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Lawmakers Push to Ban Child Labor on U.S. Tobacco Farms


Following a year of disturbing new coverage on the dangerous health effects of working on tobacco farms, 35 House Democrats have officially requested that the Obama administration prohibit children from this hazardous form of work.

The Democratic legislators, led by Representatives David Cicilline of Rhode Island and Matt Cartwright of Pennsylvania, stated their urgent plea in a letter to Labor Secretary Thomas Perez. The Associated Press obtained the language in that letter on Tuesday.

This is not the first time we’ve seen lawmakers address the case of workplace injury and illness among minors working in tobacco fields. In 2012, the Labor Department backed away from a proposed rule that would have prohibited children under 16 from several high-risk forms of agriculture work, including work on tobacco farms. In their letter, the lawmakers are pushing for a much more targeted ban that would cover minors employed on tobacco farms only.

While the letter doesn’t stipulate an exact age limit, an aide for Cicilline said lawmakers supporting these measures would prefer the ban to apply to all legal “minors” — children under 18. This process would include a bill in Congress designed to amend the Fair Labor Standards Act of 1938 to ban kids under 18 from jobs that put them in direct physical contact with tobacco plants or leaves – a situation that has led the majority to report symptoms of nicotine poisoning.

In fact, a Human Rights Watch report on tobacco from last May claiming that almost 75% of the children it interviewed has experienced workplace illness including vomiting, nausea and headaches while working in tobacco fields. Those symptoms match those of nicotine poisoning, often called “green tobacco sickness,” which workers can suffer when they absorb nicotine through their skin in the process of handling tobacco plants. The HRW report was produced using interviews with over 140 children working on farms in North Carolina, Kentucky, Tennessee and Virginia, where most of the nation’s tobacco is grown.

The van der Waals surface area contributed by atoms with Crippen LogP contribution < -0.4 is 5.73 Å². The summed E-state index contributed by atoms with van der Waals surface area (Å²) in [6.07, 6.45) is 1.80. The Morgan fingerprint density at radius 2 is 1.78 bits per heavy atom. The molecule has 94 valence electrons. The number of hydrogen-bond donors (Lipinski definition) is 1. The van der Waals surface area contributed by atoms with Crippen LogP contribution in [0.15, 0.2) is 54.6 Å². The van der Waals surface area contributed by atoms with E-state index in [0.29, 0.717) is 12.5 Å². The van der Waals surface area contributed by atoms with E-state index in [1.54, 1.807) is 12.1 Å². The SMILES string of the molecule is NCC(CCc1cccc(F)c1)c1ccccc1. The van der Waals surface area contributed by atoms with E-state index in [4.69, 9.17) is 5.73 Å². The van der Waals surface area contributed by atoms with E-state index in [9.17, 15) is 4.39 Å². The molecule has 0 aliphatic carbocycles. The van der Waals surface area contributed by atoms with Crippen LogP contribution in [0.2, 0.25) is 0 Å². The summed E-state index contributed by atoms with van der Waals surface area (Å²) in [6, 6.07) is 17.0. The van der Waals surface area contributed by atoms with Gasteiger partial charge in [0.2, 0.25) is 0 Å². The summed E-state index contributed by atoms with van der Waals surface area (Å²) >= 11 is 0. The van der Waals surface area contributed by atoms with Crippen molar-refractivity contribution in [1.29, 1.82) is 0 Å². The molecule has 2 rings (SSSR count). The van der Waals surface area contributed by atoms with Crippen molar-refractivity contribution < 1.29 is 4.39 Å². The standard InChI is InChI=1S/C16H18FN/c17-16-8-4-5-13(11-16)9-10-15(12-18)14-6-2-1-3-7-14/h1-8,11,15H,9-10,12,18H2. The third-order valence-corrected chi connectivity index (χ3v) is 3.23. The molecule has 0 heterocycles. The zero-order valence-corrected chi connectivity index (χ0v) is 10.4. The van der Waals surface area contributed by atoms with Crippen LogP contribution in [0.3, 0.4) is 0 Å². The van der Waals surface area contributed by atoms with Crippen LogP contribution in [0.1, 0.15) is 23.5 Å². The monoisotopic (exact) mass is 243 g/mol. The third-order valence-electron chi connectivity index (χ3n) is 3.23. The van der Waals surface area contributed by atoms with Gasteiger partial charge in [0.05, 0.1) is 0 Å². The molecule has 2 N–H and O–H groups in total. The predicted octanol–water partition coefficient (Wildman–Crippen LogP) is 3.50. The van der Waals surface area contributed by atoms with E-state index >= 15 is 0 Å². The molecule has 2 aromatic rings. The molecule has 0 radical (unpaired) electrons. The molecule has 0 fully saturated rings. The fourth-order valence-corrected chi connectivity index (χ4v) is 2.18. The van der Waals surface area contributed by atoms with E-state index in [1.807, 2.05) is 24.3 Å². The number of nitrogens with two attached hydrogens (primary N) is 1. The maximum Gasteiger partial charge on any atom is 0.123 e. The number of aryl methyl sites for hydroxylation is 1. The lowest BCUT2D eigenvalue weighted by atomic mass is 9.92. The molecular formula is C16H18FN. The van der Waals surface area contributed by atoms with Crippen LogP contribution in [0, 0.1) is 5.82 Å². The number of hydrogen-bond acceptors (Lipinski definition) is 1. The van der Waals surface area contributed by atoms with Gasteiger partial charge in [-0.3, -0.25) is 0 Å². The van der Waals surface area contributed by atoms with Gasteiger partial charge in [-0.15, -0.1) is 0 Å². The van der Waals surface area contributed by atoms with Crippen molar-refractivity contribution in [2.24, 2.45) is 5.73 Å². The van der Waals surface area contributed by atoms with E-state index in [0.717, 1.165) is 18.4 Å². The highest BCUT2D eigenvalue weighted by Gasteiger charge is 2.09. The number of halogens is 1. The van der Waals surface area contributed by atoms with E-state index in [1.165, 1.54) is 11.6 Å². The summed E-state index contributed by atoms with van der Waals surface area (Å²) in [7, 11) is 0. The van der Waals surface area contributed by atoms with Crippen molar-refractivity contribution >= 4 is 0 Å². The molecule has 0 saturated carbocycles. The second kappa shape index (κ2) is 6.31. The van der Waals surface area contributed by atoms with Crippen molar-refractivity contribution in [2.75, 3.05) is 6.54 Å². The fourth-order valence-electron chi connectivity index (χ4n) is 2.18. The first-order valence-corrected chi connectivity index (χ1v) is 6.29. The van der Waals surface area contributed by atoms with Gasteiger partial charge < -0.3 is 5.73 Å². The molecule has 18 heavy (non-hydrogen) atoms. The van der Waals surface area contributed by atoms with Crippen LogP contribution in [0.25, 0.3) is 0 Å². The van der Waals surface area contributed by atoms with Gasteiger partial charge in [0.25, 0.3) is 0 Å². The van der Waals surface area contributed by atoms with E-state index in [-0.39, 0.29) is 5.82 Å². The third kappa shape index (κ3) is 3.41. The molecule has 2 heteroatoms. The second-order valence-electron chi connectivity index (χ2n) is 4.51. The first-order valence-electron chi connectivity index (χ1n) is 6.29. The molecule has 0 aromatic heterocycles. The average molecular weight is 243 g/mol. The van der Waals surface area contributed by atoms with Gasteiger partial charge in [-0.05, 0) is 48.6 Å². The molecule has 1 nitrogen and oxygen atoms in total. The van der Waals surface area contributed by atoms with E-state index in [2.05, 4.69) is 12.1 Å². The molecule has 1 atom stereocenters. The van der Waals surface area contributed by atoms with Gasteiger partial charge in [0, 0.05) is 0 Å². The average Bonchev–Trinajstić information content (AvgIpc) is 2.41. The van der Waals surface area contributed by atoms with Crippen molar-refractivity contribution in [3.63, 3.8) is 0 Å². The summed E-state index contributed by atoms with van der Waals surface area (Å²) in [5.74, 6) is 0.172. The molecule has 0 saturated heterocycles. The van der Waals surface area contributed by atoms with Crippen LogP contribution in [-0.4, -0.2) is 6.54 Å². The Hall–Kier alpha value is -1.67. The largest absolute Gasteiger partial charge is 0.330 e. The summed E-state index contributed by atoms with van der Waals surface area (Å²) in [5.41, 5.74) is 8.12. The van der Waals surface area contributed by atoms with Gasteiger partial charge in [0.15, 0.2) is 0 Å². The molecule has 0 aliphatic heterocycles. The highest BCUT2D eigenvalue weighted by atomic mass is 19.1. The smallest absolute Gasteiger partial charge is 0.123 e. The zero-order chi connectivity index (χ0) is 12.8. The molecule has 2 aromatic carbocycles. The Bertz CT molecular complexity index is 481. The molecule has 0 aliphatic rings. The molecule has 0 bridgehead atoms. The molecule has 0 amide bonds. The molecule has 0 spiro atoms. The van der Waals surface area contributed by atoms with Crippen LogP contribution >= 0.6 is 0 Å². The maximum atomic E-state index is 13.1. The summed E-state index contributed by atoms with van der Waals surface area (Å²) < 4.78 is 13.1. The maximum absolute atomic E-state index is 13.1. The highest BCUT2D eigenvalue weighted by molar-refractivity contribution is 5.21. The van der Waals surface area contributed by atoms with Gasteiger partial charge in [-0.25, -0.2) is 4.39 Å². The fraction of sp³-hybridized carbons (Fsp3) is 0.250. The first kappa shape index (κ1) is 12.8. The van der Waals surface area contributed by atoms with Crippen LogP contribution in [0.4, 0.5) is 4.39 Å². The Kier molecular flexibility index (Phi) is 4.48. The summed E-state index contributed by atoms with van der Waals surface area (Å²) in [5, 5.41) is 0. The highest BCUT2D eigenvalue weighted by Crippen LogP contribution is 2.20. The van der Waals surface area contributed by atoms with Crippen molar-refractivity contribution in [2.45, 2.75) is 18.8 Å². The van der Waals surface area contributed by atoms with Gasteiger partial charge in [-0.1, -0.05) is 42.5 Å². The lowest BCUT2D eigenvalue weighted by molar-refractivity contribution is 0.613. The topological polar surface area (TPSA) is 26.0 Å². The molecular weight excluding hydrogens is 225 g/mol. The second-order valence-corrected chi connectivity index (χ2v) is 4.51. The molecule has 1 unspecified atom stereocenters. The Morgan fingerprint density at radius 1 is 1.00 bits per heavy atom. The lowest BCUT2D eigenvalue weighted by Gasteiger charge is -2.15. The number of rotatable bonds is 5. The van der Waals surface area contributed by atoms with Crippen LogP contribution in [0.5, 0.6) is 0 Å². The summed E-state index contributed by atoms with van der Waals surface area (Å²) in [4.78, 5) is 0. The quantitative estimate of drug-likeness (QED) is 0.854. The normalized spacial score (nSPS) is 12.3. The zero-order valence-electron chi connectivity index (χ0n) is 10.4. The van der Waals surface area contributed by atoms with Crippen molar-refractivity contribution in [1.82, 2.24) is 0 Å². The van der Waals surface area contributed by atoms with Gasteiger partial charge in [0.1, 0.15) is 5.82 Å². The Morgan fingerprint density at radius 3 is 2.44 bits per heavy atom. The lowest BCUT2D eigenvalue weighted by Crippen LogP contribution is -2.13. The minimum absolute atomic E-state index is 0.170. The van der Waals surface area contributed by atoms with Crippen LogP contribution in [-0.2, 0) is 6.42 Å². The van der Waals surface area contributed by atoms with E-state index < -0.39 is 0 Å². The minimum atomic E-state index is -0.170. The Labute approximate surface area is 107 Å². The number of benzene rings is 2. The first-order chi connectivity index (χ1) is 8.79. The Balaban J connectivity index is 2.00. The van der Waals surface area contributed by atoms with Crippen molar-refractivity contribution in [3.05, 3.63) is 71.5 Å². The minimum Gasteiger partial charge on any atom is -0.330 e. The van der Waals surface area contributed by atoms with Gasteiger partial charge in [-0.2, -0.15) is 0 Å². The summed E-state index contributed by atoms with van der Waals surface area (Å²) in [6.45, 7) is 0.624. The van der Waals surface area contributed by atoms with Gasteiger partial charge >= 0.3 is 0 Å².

“Children working in tobacco are among the nation’s most vulnerable and we must do more to protect them,” wrote the lawmakers, who called the Human Rights Watch report “deeply troubling.”

For now, the US Labor Department has declined to comment. Not surprisingly, most of large tobacco manufacturers, such as Philip Morris and Altria Group Inc., didn’t respond to the Associated Press’s request for comment earlier this week. Yet earlier this spring, Philip Morris CEO Andre Calantzopoulos acknowledged the problem by stating that the Human Rights Watch report had uncovered “serious child labor abuses that should not occur on any farm, anywhere.”

An Altria spokesman said at the time that restricting tobacco work to people 18 and over “is really contrary to a lot of the current practices that are in place in the U.S. and is at odds in these communities where family farming is really a way of life.”

In the U.S., agriculture labor laws are different from those in other sectors like service or manufacturing; they permit children on farms to work longer hours at younger ages and in more dangerous circumstances than children in any other industry. In fact, with a parent or guardian’s permission, children as young as 12 years old can be hired for unlimited hours outside of school hours on a farm of any size.

“Working in tobacco fields can have harmful consequences on children, and it’s time child protection laws and regulations caught up with our values as a nation,” Cicilline said in a statement.

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